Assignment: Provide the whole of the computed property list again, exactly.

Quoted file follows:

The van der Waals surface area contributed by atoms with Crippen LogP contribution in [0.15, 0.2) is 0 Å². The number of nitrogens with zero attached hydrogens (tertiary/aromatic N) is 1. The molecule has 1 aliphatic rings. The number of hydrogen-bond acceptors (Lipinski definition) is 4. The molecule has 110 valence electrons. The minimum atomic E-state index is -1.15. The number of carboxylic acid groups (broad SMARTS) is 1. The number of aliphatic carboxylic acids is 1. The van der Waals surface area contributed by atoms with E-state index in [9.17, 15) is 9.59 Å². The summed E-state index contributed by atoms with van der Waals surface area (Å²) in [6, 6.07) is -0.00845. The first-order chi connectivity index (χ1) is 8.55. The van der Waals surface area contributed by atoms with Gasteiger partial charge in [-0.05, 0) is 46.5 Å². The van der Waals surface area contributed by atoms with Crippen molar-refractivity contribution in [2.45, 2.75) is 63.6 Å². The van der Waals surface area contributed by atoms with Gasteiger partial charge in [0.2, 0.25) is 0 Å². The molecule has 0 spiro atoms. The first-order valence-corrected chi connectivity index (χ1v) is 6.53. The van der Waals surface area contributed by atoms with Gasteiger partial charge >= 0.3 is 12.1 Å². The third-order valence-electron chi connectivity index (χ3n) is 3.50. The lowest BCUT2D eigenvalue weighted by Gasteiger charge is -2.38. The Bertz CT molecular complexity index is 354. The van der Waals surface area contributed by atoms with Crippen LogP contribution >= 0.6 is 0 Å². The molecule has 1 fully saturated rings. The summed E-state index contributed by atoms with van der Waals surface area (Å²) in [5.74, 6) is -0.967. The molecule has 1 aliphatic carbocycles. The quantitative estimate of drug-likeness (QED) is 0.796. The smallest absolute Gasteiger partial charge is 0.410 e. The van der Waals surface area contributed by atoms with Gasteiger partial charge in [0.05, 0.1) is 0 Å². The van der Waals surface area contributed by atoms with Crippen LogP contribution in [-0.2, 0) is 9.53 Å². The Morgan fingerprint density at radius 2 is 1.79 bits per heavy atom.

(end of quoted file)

The van der Waals surface area contributed by atoms with Crippen LogP contribution in [0.15, 0.2) is 0 Å². The number of nitrogens with zero attached hydrogens (tertiary/aromatic N) is 1. The molecule has 1 aliphatic rings. The number of hydrogen-bond acceptors (Lipinski definition) is 4. The molecule has 110 valence electrons. The minimum atomic E-state index is -1.15. The number of carboxylic acid groups (broad SMARTS) is 1. The number of aliphatic carboxylic acids is 1. The van der Waals surface area contributed by atoms with E-state index in [9.17, 15) is 9.59 Å². The summed E-state index contributed by atoms with van der Waals surface area (Å²) in [6, 6.07) is -0.00845. The first-order chi connectivity index (χ1) is 8.55. The van der Waals surface area contributed by atoms with Gasteiger partial charge in [-0.05, 0) is 46.5 Å². The van der Waals surface area contributed by atoms with Crippen molar-refractivity contribution in [2.45, 2.75) is 63.6 Å². The van der Waals surface area contributed by atoms with Gasteiger partial charge in [0.2, 0.25) is 0 Å². The molecule has 0 spiro atoms. The first-order valence-corrected chi connectivity index (χ1v) is 6.53. The van der Waals surface area contributed by atoms with Gasteiger partial charge >= 0.3 is 12.1 Å². The third-order valence-electron chi connectivity index (χ3n) is 3.50. The lowest BCUT2D eigenvalue weighted by Gasteiger charge is -2.38. The Bertz CT molecular complexity index is 354. The van der Waals surface area contributed by atoms with Crippen LogP contribution >= 0.6 is 0 Å². The molecule has 1 fully saturated rings. The summed E-state index contributed by atoms with van der Waals surface area (Å²) in [5.74, 6) is -0.967. The molecule has 1 aliphatic carbocycles. The quantitative estimate of drug-likeness (QED) is 0.796. The smallest absolute Gasteiger partial charge is 0.410 e. The van der Waals surface area contributed by atoms with Gasteiger partial charge in [0.05, 0.1) is 0 Å². The van der Waals surface area contributed by atoms with Crippen LogP contribution in [-0.2, 0) is 9.53 Å². The Morgan fingerprint density at radius 2 is 1.79 bits per heavy atom.